Am I sure of what ? That John Navas' analysis is in the FAQ document ?
    Yes, I've even given you the URL. That John Navas' analysis was
    intended to rebut the same assertion that Kevin made ? Yes, I've given
    you the URL for that, too.

    By the way: Your quoting is very unclear. You are mixing your own text
    with that of John Navas' analysis without making any division between
    the two at all. (In your last line above, you mixed the two together
    on one line, with no indication that the two were distinct.)

    RF> Later on [RFC 974] comments
    RF>
    RF> Note that the algorithm to delete irrelevant RRs breaks if
    RF> LOCAL has a alias and the alias is listed in the MX records
    RF> for REMOTE. (E.g. REMOTE has an MX of ALIAS, where ALIAS
    RF> has a CNAME of LOCAL). This can be avoided if aliases are
    RF> never used in the data section of MX RRs.
    RF>
    RF> So it cautions against it, but doesn't prohibit it.

    This caution against using client-side aliases is now out of date,
    and has been out of date for almost three years now, when by common
    agreement the poor design decision that led to it was scrapped. SMTP
    Relay clients _now_ have the onus of knowing _all_ of "the names or
    addresses by which [the corresponding SMTP Relay server for the same
    system] might be known in mail transactions". This caution against
    using client-side aliases is now unnecessary.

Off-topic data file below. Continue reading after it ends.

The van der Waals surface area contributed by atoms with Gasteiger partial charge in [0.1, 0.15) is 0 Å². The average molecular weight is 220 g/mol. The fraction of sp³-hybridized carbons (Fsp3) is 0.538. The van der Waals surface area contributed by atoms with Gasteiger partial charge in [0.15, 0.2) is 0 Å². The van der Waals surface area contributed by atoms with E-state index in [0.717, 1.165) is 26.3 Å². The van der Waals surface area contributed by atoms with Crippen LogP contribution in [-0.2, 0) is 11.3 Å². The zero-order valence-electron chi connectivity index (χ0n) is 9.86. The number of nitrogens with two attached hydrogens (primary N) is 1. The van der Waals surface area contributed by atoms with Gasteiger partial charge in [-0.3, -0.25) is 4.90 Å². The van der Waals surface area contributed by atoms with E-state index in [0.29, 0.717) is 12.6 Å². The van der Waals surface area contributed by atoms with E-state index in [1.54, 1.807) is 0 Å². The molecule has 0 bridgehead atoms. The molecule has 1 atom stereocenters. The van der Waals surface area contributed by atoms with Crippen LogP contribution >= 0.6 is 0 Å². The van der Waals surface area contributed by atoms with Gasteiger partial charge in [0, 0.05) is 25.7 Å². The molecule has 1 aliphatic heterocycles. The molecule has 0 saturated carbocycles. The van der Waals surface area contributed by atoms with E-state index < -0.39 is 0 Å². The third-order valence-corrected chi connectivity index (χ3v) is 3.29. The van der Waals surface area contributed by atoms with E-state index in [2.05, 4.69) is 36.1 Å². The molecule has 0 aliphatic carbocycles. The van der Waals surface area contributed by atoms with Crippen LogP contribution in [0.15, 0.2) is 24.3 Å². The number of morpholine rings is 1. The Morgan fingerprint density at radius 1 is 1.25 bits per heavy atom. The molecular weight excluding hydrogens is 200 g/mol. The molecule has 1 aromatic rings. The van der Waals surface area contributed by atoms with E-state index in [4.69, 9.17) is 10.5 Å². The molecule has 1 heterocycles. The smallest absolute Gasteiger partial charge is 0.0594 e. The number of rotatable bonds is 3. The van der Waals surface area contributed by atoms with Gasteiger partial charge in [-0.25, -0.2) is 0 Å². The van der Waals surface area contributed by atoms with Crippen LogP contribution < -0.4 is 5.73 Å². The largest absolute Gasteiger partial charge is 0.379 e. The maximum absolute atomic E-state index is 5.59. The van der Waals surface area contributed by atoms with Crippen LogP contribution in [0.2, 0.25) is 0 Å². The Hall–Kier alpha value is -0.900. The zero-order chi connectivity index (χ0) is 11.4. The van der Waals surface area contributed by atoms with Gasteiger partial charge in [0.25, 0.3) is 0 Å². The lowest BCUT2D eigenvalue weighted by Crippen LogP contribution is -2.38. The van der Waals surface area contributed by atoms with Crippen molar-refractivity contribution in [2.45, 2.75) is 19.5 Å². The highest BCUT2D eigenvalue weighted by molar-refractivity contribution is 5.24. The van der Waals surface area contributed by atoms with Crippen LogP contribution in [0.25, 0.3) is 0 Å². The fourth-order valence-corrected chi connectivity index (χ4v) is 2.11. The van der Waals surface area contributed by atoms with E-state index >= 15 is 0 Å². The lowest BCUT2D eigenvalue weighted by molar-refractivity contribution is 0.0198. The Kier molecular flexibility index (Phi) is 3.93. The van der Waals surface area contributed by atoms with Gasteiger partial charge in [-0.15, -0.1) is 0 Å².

Of course, requiring that the administrator supply an explicit list
    of "all of my own IP addresses (that cannot be determined implicitly)"
    is how modern MTS softwares have worked (in one fashion or another)
    for some time.




  8. Re: host or alias?

    Jonathan de Boyne Pollard wrote:

    > JdeBP>
    >
    > RF> Hmm ...
    > RF>
    > RF> Are you sure? RFC 974 states ("Issuing a Query"):
    >
    > Am I sure of what ? That John Navas' analysis is in the FAQ document ?
    > Yes, I've even given you the URL. That John Navas' analysis was
    > intended to rebut the same assertion that Kevin made ? Yes, I've given
    > you the URL for that, too.


    That was part of the quote from the FAQ, not a question.

    > By the way: Your quoting is very unclear. You are mixing your own text
    > with that of John Navas' analysis without making any division between
    > the two at all. (In your last line above, you mixed the two together
    > on one line, with no indication that the two were distinct.)


    Perhaps just block-indenting the quote was unclear, sorry, but no I
    did not mix. "Are you sure?" etc is a direct quote from the section
    of the FAQ at the given URL attributed to John Navas.

    My point was, his interpretation of that paragraph of RFC 974 that it
    "seems to clearly indicate that MX records can point to CNAME records"
    is incorrect, as I read it. Which doesn't invalidate the rest of the
    analysis, but neither does it cast the best light on it.

    --
    Ronan Flood
    working for but not speaking for
    Network Services, University of London Computer Centre
    (which means: don't bother ULCC if I've said something you don't like)